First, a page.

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Hum Pathol. 2007 Oct;38(10):1470-81. Epub 2007 May 22.

The Y-encoded TSPY protein: a significant marker potentially plays a role in the pathogenesis of testicular germ cell tumors.

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Department of Medicine, VA Medical Center, University of California, San Francisco, CA 94121, USA.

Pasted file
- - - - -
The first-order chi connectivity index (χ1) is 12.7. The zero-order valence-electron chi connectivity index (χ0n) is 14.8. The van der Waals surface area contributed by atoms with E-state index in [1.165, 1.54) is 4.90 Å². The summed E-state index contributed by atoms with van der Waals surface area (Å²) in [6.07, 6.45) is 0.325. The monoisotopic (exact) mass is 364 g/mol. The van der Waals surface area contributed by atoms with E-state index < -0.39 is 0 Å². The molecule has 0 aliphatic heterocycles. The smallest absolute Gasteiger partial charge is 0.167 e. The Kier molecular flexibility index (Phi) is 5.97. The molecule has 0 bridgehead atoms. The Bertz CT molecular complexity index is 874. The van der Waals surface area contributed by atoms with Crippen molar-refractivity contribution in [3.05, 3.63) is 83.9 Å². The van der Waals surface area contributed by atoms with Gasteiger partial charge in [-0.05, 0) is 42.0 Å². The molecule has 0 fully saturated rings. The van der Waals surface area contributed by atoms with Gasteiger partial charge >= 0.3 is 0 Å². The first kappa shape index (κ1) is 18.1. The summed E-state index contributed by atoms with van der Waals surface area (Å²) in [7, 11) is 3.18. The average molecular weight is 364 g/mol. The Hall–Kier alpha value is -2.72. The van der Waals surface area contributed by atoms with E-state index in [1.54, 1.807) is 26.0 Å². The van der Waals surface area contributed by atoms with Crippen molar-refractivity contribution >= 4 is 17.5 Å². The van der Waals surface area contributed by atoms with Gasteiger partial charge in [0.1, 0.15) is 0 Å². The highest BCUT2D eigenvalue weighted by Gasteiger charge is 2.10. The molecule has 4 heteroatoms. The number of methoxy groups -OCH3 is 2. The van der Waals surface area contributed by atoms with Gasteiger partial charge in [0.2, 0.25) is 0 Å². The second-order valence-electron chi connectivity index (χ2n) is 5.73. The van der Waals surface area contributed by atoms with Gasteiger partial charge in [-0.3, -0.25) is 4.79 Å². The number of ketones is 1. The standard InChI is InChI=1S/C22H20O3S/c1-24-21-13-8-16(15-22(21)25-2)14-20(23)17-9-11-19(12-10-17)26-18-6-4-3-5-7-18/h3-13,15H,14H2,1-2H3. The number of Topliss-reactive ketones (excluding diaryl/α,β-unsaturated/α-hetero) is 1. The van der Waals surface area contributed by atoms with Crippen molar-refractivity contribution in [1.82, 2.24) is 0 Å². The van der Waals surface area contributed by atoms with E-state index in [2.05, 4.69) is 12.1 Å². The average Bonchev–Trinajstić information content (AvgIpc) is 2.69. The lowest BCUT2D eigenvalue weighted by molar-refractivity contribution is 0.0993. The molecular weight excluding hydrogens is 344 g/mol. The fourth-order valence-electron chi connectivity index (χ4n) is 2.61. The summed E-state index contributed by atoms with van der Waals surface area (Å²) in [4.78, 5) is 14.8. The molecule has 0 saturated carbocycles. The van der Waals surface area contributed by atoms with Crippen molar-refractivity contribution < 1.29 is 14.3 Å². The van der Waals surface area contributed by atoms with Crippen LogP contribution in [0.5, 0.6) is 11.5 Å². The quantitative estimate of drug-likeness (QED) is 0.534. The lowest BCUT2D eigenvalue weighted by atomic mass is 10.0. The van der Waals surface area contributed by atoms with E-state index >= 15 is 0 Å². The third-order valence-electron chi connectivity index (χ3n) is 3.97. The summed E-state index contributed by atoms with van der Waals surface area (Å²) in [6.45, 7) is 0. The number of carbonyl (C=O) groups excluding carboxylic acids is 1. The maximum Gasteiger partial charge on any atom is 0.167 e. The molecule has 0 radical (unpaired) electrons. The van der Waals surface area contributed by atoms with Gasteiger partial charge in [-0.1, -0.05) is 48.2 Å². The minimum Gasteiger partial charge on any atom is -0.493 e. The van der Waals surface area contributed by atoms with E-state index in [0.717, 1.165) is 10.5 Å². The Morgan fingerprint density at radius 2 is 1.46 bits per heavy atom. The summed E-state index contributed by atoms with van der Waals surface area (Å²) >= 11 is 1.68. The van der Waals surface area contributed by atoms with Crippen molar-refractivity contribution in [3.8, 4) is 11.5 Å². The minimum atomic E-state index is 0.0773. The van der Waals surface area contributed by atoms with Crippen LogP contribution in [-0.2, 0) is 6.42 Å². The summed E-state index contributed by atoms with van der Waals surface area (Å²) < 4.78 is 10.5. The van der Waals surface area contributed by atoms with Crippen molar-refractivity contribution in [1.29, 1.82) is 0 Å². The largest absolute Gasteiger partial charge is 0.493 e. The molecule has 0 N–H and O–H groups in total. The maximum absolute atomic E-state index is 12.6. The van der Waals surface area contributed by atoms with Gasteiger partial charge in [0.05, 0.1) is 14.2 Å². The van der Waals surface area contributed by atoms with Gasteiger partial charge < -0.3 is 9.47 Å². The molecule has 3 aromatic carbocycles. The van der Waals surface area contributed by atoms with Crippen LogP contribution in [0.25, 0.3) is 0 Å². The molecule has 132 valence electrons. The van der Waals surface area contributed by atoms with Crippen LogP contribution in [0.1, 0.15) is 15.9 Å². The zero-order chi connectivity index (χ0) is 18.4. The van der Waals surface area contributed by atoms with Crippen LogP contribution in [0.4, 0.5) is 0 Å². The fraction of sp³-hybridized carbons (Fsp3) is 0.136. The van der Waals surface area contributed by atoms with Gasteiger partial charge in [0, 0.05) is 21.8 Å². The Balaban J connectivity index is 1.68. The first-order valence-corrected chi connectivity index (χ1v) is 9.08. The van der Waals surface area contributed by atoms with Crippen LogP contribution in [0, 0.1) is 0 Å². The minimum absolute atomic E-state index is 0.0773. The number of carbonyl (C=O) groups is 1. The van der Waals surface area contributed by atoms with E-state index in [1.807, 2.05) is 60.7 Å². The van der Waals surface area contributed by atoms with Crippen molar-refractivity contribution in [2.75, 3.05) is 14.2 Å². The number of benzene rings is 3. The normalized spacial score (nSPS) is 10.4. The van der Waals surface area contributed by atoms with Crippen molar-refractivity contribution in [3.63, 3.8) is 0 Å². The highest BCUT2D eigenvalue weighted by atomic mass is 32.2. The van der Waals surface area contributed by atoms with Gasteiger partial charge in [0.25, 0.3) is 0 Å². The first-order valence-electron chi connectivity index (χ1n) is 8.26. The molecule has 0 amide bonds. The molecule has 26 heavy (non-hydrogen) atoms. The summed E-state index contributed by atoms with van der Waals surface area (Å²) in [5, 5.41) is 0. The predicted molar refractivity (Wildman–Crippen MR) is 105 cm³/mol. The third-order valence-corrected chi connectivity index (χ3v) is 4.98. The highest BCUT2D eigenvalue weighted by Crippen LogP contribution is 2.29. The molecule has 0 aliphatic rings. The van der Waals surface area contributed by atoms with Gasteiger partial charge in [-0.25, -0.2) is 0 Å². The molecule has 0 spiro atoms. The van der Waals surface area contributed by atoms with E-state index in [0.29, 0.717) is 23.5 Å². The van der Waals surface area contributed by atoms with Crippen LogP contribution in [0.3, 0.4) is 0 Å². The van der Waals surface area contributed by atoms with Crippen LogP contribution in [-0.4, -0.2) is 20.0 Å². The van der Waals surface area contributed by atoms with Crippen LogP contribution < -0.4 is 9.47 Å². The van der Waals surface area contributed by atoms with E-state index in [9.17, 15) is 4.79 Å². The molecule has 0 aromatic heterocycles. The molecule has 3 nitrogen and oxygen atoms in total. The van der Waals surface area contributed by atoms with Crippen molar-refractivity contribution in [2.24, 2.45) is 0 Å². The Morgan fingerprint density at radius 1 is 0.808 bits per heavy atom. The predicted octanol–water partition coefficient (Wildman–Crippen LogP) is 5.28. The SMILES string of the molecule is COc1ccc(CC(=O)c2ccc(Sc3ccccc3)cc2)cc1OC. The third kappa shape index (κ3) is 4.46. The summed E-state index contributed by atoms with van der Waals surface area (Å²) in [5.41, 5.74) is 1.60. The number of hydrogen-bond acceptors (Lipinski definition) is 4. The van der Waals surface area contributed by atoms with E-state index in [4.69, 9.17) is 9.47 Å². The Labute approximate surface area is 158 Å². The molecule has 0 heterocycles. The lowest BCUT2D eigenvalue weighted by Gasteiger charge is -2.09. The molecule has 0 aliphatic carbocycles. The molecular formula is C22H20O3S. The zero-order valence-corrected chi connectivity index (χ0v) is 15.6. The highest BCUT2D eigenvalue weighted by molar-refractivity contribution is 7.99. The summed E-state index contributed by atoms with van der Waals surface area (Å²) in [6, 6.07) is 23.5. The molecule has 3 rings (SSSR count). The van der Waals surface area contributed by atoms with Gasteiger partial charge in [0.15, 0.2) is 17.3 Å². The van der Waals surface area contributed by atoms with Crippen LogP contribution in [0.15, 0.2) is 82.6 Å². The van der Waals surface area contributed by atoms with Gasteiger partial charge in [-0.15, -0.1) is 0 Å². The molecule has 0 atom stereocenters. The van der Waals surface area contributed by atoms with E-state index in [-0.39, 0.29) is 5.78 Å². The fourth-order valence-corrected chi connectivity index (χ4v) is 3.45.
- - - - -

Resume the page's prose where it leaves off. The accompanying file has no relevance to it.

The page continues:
The testis-specific protein Y-encoded (TSPY) gene is the putative gene for the gonadoblastoma locus on the Y chromosome (GBY) that predisposes dysgenetic gonads of intersex patients to gonadoblastoma development. TSPY is expressed at high levels in gonadoblastoma tissues, supporting its possible oncogenic function in this type of germ cell tumors. To explore the possibility that this Y chromosome gene is also involved in pathogenesis of the more common testicular germ cell tumors (TGCTs), we have conducted various expression studies using immunohistochemistry, Western blotting, and reverse transcription-polymerase chain reaction analysis on 171 cases of TGCTs and selected normal testis controls. Our results demonstrated that TSPY protein is abundantly expressed in the precursor, carcinoma in situ or intratubular germ cell neoplasia unclassified, and seminoma, but only minimally or not expressed in various types of nonseminomas. TSPY coexpresses with established germ cell tumor markers (such as placental-like alkaline phosphatase, c-KIT, OCT4) and proliferative markers (such as Ki-67 and cyclin B1) in the same tumor cells at both RNA and protein levels. Ectopic TSPY expression in cultured cells up-regulates progrowth genes, including those at chromosome 12p13, frequently gained/amplified in TGCTs. Our results suggest that TSPY, in combination with other markers, could be an important marker for diagnosis and subclassification of TGCTs and support its role in the pathogenesis of both gonadoblastoma and TGCTs.

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